Facebook staff protests the social network’s stance on Trump posts, Volkswagen finalizes its $2.6 billion investment in Argo AI and we examine complaints about the layoff process at events and travel startup Pollen.
Here’s your Daily Crunch for June 2, 2020.
Some Facebook employees virtually walked out yesterday to challenge the company’s lack of response to President Donald Trump’s posts — specifically his posts discussing the protests sparked by the killing of George Floyd. Facebook has since acknowledged the walkout and said it will not require employees to use their paid time off.
Also, CEO Mark Zuckerberg wrote in a Sunday night post that he will donate $10 million to “groups working on racial justice.”
The deal turns Argo into a global company with two customers — VW and Ford — as well as operations in the U.S. and Europe and an instant jump in its workforce. Autonomous Intelligent Driving, the self-driving subsidiary that was launched in 2017 to develop autonomous vehicle technology for the VW Group, will be absorbed into Argo AI.
Pollen, the U.K.-headquartered travel and events marketplace, describes its company culture as built on principles of “freedom” and openness, including a well-publicized pay transparency policy. However, that doesn’t appear to always be the case with regards to the treatment of departing employees.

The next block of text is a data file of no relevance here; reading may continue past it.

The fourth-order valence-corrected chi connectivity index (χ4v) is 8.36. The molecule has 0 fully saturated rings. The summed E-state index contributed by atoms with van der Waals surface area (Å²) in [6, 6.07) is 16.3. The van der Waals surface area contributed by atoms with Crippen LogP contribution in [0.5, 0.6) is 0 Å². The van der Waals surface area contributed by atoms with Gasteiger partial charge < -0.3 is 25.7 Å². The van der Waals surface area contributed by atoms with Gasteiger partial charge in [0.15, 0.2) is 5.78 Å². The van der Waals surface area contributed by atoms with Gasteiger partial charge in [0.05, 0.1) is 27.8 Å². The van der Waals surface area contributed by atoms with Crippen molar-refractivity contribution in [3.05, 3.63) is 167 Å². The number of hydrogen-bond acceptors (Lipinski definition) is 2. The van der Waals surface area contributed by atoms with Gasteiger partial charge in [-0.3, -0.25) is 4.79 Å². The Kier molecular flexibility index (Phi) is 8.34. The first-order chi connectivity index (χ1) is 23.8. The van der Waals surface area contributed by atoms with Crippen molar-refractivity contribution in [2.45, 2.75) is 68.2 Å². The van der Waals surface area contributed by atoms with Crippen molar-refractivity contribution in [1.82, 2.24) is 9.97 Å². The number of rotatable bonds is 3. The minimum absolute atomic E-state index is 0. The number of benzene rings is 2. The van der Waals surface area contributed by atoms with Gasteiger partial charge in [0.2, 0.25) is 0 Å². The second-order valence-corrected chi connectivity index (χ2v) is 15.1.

LinkedIn has already been testing these capabilities with a few advertisers, including TOPdesk, which says it’s increased conversions by 20% while lowering the cost per conversion by 24%.
We spoke to a dozen cybersecurity VCs to hear their thoughts on cybersecurity valuations during the pandemic, which companies are sparking investors’ interests and the kinds of startups that aren’t. (Extra Crunch membership required.)
Twitter placed behind a warning label a tweet from a close political ally of the president, citing its policy prohibiting content that promotes violence. The tweet, from Republican Florida Rep. Matt Gaetz, suggested that the U.S. government “hunt down” anti-fascist activists in the country like it would pursue international terrorists.
Locus has already seen good traction here in the United States for its bin-moving robots. In February, the company announced that its robots have passed 100 million units picked.
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